As China transitions to electric vehicles (EVs), it’s currently the first major market to reach 25% EV sales, there are warnings that it could result in a huge slump in the petrol and diesel vehicle market. This would have a huge impact on many of the world’s original equipment manufacturers (OEMs) in the auto space and potentially the wider economy.
According to Daniel Bleakley from the driven, the are many reasons that there could be a crisis coming because of this. China, which has the world’s largest car market with nearly 27 million vehicles sold in 2022, makes up 34 per cent of car sales globally. As the EV market continues to grow in the country this would take away from the large market share of traditional internal combustion engine (ICE) vehicles.
In 2022, 7 million of the 27 million sales in China were electric vehicles which means 25 per cent of the world’s biggest market has seen a quarter of its ICE vehicles replaced with new zero emissions models. As a result, many automakers have been forced to reduce new ICE car prices by up to 40 per cent.
Jiemian, the Chinese business and finance news site, reported that the Chinese government has had to reduce sales taxes last year by half on ICE vehicles to try and stimulate the market. Even the second-hand market is suffering as a result of the rise in the popularity of electric vehicles.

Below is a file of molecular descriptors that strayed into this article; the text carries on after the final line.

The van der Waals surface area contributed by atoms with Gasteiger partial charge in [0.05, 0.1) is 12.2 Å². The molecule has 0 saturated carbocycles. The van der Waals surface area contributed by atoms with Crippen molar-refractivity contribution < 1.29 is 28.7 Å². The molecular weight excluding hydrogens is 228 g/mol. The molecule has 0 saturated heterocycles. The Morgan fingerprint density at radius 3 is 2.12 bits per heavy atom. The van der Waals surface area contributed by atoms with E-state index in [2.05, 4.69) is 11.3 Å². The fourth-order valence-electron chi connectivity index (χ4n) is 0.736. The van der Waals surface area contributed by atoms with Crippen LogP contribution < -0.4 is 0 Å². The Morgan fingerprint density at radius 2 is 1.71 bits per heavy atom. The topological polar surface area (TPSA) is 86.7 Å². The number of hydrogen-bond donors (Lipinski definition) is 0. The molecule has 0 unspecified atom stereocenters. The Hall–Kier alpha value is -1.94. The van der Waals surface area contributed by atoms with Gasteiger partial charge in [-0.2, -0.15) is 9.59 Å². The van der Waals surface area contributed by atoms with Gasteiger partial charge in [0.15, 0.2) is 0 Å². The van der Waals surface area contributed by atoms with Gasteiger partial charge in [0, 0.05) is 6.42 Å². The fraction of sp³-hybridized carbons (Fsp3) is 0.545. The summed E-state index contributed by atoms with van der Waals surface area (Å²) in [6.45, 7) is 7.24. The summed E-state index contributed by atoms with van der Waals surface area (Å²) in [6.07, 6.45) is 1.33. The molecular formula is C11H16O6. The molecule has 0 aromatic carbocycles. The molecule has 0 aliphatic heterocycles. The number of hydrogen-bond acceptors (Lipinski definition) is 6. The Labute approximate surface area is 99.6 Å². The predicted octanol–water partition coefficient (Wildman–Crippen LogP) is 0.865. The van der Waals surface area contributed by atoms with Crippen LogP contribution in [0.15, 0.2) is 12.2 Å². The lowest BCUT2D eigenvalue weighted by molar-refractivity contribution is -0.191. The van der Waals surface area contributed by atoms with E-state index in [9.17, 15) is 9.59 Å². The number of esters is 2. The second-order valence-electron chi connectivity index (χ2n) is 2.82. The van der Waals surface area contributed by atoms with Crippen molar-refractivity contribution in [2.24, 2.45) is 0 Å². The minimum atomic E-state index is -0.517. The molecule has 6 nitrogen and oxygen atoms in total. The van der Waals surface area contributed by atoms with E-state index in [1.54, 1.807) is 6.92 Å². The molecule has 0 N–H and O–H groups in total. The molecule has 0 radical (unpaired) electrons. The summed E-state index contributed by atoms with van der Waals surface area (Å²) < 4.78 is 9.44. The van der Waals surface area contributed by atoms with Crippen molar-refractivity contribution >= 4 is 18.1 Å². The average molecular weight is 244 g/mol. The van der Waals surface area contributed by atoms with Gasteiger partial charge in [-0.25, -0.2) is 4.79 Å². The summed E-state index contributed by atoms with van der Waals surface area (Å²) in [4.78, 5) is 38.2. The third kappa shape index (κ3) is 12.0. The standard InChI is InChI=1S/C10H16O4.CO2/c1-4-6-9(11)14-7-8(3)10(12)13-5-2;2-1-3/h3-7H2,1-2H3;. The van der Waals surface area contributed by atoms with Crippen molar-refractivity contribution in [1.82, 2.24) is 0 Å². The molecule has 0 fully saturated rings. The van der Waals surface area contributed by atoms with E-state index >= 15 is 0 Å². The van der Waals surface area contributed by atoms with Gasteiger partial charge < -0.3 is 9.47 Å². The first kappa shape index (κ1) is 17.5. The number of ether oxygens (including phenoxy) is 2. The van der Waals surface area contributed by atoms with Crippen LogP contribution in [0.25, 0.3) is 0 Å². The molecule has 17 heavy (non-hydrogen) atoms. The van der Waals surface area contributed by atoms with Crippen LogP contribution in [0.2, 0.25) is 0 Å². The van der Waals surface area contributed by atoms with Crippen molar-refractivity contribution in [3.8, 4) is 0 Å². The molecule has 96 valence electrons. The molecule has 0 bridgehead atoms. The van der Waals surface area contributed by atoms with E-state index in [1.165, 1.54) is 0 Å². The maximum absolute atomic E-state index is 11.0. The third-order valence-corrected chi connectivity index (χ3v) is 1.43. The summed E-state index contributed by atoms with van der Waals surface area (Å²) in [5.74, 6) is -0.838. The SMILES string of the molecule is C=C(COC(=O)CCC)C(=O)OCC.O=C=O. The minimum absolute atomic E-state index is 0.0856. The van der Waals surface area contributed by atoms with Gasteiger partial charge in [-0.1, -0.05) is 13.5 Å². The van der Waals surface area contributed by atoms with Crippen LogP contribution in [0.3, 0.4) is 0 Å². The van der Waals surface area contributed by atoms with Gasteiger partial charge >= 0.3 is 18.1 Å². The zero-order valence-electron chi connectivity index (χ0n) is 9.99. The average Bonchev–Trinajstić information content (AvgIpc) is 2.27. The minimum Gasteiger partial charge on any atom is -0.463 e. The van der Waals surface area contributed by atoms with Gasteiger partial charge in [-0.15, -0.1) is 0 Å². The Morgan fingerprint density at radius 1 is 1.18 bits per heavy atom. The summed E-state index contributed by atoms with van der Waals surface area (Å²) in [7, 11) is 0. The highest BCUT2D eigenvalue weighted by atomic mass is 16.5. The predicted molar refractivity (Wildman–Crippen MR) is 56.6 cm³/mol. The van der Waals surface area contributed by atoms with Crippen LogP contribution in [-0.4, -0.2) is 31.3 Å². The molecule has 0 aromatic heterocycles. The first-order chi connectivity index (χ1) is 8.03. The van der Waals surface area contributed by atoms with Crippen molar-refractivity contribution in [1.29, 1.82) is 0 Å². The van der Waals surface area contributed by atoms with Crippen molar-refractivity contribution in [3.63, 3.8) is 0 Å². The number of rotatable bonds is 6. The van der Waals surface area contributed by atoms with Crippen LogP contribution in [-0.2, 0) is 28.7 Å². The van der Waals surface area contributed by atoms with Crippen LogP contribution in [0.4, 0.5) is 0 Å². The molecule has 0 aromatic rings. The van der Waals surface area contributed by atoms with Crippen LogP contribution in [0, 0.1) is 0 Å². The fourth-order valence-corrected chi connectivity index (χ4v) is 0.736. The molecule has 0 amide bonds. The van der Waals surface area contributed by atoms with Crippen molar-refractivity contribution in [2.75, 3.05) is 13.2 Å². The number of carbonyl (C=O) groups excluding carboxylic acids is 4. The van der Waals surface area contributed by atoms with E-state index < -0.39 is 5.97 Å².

In 2021, Reuters wrote a news piece suggesting EV sales would hit 35 per cent in China by 2025 but Bloomberg recently forecasted that this figure could be hit by the end of 2023. This means there will be a huge reduction in the ICE market hitting far quicker than expected which would have a huge effect on the market. This could be felt across the globe as OEMs struggle to offload ICE vehicles and transition fast enough to electric vehicles.
Plus, in China, the new 6b pollution standard is expected to come into force within the coming year. This will likely mean a further rise in electric vehicles which would leave many of the big automakers struggling to achieve ICE sales anywhere near what they are now. It could be a ticking time bomb leaving petrol and diesel vehicles as stranded assets.